So the busy spring market has the lenders vying for your mortgage business.
As a professional I watch in amazement as offer after offer is thrown at you. But does the old adage of you get what you pay for apply?
Is choosing the cheapest option always the best option? This week we will explore some potential hidden details of which you should be aware.
Portability – portability gives you the ability to take your mortgage, without penalty, to another property upon approval. This is always subject to the new home meeting the lender’s guidelines.
For example, few lenders like former grow ops or properties with asbestos. Others do not allow mobile or modular homes. But we will assume you have found a wonderful new property which the lender likes.
You are able to move your current mortgage over to the new home and often increase the mortgage with a blended rate if additional funds are required.
The blended rate will be based on your current rate and the best available rate of that time.
Some mortgage specials do not allow you to port your mortgage to a new property. This means that if you decide to move for work or family reasons you will have to break the mortgage contract and incur the penalty costs. The risk is that if rates have increased you could also be looking at a much higher payment.
Pre-payment privileges – most lenders allow you to put extra money on your mortgage during your term. This can be through annual lump sums or doubling up your payments. Lenders can vary in how much extra they will allow you to put down but most times it is between 15% to 20% per year.
Mortgage specials usually limit you to 10% per year. Don’t get me wrong – 10% of $300,000 is still $30,000 but if part of your financial goals is to pay down your mortgage as aggressively as possible then you will want to be aware of this limitation.
Cash back mortgages. Lenders sometimes offer other so-called perks and one of these is a cash back mortgage. Upon closing you will receive between 2% and up to 5% of the mortgaged amount back in the form of cash. This sounds terrific. I would caution you take a very close look at the interest rate and the fine print.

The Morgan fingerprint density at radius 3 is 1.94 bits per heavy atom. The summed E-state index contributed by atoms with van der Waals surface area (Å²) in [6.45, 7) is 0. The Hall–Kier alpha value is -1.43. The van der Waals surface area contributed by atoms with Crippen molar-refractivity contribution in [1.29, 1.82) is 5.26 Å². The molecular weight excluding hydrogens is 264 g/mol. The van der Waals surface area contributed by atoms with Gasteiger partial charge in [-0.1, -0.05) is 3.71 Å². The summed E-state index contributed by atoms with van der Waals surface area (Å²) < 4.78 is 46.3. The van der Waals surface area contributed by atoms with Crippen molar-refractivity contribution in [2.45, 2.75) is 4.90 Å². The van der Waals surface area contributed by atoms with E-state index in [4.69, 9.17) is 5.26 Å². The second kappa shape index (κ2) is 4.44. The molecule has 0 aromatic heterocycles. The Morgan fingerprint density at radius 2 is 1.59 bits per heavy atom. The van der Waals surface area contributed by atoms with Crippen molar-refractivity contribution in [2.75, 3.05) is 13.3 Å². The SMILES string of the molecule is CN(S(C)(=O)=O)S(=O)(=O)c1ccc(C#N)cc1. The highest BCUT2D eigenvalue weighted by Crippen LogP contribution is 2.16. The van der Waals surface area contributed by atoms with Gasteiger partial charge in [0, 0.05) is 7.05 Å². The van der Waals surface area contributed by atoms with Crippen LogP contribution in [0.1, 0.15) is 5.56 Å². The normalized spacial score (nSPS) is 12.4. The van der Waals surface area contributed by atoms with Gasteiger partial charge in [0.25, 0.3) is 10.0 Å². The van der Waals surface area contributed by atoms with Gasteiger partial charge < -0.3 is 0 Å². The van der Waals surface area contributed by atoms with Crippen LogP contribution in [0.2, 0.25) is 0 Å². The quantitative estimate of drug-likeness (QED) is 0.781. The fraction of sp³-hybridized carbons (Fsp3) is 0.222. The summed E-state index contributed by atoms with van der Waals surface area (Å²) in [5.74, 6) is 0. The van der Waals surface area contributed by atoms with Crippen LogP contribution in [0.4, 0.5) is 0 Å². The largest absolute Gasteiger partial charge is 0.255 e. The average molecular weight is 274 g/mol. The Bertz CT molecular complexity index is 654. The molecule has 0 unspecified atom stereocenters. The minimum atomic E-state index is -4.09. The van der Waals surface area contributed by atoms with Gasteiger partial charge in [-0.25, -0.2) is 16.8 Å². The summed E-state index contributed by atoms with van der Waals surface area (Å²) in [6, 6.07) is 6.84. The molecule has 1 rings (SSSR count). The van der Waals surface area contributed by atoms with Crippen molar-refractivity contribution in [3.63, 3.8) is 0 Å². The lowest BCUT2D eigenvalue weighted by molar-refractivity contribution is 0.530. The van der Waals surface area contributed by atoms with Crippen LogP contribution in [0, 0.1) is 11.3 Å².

The interest rate for this product is often considerably higher. This means that your monthly payment will be greater and that you will end up paying more in interest over the term.
All of a sudden your 2% is costing you much more than the amount you actually received. Remember minions, the banks are a business. They are looking to make money too.
The other thing to be aware of is this – that 2% will have to be repaid in full if you break your mortgage contract. What could this mean? Perhaps that you have less to put down on your next home or perhaps a higher penalty.
Incentives. So your lender is offering a gift card or other ‘bonus’ to sign? This is a tried and tested method of attracting new business. Just make sure that you are not signing up for a higher interest rate because of it. If your friendly neighbourhood mortgage broker is able to offer you 3.09% for example and your lender offers 3.29% but includes a gift card, which way should you go?
Do the math. On a $300,000 mortgage, that very small interest rate difference adds up to $1,867.80 over just five years. So unless the incentive amount matches up you may want to forego and choose the lower rate.
Getting a special or a bonus feels great, especially when handing over your hard earned savings for a down payment. But read the fine print, do the math and protect yourself. Not all mortgages are created equal, this is where a true mortgage professional’s advice can save you thousands.
Pam Pikkert is a mortgage broker with Dominion Lending Centres – Regional Mortgage Group in Red Deer.